Conference photography – hints and tips
I was recently commissioned to photograph a large conference in Manchester, it’s by no means a new thing to me. I’ve photographed all sorts of conferences in my 20 years of photographic experience. But it got me thinking about the difficulties that photographers face when trying to provide good images at these events and to provide a few hints and tips into improving your photography at challenging conference venues.
A good many years ago, I’d have run for the hills if asked to photograph a large light sucking theatre, full of delegates that are usually wearing dark suits. I used to blast flash at everything that moved and the results were frankly dreadful. These days with a sturdy tripod and embracing the higher ISO range of modern digital cameras you can work through a lot of awkward low-light scenarios.
One of the biggest problems with photographing conferences is the lecture theatres themselves. Most are large dimly lit rooms that offer very little ambient light for the photographer to work with. Worse still is that the house lights are only on for the delegates to find their seats, then they drop the lighting so everyone can see the presentations on a data projection screen. This leaves only one realistic option for photographers; raise the ISO (camera sensitivity) until you can achieve a working exposure that you’re comfortable with. Fast apertured lenses are essential for this environment. When using high ISO’s its imperative to get an accurate exposure, pushing or pulling exposures in post will result in increasing noise in the shadow areas (black suits) and blow the highlight detail (screen information), so make sure your exposure is spot on. If light levels are particularly bad, a tripod will be an essential friend.
Tripod tip: Use a slow shutter speed (1/8th – 1/4th) to capture the blur of activity as delegates take to their seats. This can capture the feeling of movement to an otherwise static event.
Using flash in large light-sucking environments is (in my opinion) a complete waste of time. The ceilings are enviably too high to bounce off, the audience too far away and you run the risk of interfering with the presentation. If you use flash even once in this darkened environment, your audience is immediately switched on to your presence and so your chances of blending in or stealthily shooting is over.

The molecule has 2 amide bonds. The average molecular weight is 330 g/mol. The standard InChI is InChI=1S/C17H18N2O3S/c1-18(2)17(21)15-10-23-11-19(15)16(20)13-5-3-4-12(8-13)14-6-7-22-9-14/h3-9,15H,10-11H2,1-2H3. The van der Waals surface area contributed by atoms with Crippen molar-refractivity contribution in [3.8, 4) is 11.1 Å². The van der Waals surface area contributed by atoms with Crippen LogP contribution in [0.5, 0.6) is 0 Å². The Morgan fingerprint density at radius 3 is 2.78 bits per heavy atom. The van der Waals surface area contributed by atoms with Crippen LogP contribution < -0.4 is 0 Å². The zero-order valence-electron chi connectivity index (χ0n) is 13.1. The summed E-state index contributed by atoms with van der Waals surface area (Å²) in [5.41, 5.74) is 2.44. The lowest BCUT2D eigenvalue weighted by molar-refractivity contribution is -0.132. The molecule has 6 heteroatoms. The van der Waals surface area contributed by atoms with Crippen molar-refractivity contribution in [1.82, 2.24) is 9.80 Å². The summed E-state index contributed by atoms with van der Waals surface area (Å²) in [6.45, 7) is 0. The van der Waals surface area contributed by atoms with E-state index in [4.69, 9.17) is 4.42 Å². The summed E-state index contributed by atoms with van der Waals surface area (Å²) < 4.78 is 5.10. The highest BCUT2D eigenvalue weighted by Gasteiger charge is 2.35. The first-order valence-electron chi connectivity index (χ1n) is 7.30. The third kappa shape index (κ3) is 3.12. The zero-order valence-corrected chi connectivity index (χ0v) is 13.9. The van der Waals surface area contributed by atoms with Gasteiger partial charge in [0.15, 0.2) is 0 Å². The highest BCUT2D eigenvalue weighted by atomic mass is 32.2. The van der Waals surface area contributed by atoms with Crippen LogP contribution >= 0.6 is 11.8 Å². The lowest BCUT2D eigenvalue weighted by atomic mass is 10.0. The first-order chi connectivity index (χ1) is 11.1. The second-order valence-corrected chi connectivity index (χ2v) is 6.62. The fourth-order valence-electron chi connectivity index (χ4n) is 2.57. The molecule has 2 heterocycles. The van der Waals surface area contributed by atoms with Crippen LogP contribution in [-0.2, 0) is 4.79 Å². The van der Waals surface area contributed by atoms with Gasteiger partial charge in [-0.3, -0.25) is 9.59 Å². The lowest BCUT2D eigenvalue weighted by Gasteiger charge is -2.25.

Tips for better images: speak to the organiser of the event and get the projectionist on-board. Ask if they’re happy to show the presentations with a small amount of house light on. Most new conference centres have variable dimmer switches, so ask them to only take them half way down. Failing that, as the screen is the most important thing for the audience, ask if the house lights can be left on at the rear of the auditorium. Any light is better than no light. One other tip is to ask the event co-ordinator to raise the house lights in between presentations, at least you can get some decent photos in the Q&A sessions.
Your conference presenters can inspire and animate the audience, look out for these fleeting moments and be ready. On the whole, presentations can come across pretty dry, unfortunately this may translate into participation being pretty low, the occasional hand raise maybe all you can hope for.
Most conference organisers will want images that make their event look animated, active and engaged, so it’s up to the photographer to choose angles that compress the space between presenter and audience. Using a long focal length lens will promote a field compression and help to bring audience and presenter closer together. If you’re lucky enough to be in the right place when a question is asked, you can bag yourself some great interactive shots, so watch the audience for some likely question-askers.
One last tip. The colour temperature of conference lighting is extremely variable, especially when you start dimming them, so if you get a chance photograph a gray reference card under the same lighting conditions, this will give you a good colour reference point for post-production later.
Avoid wide angle lenses as this will have the reverse effect, however if you can get a behind the speaker looking out into the audience, this choice of lens can add drama by showing a large auditorium with an eager on-looking audience. However, be mindful if attendance numbers are low this choice of angle is best avoided.
Here’s a few images taken at the recent conference.
I’d love to hear your experiences of conference photography and what you’ve done that’s worked out well, so feel free to leave a comment below.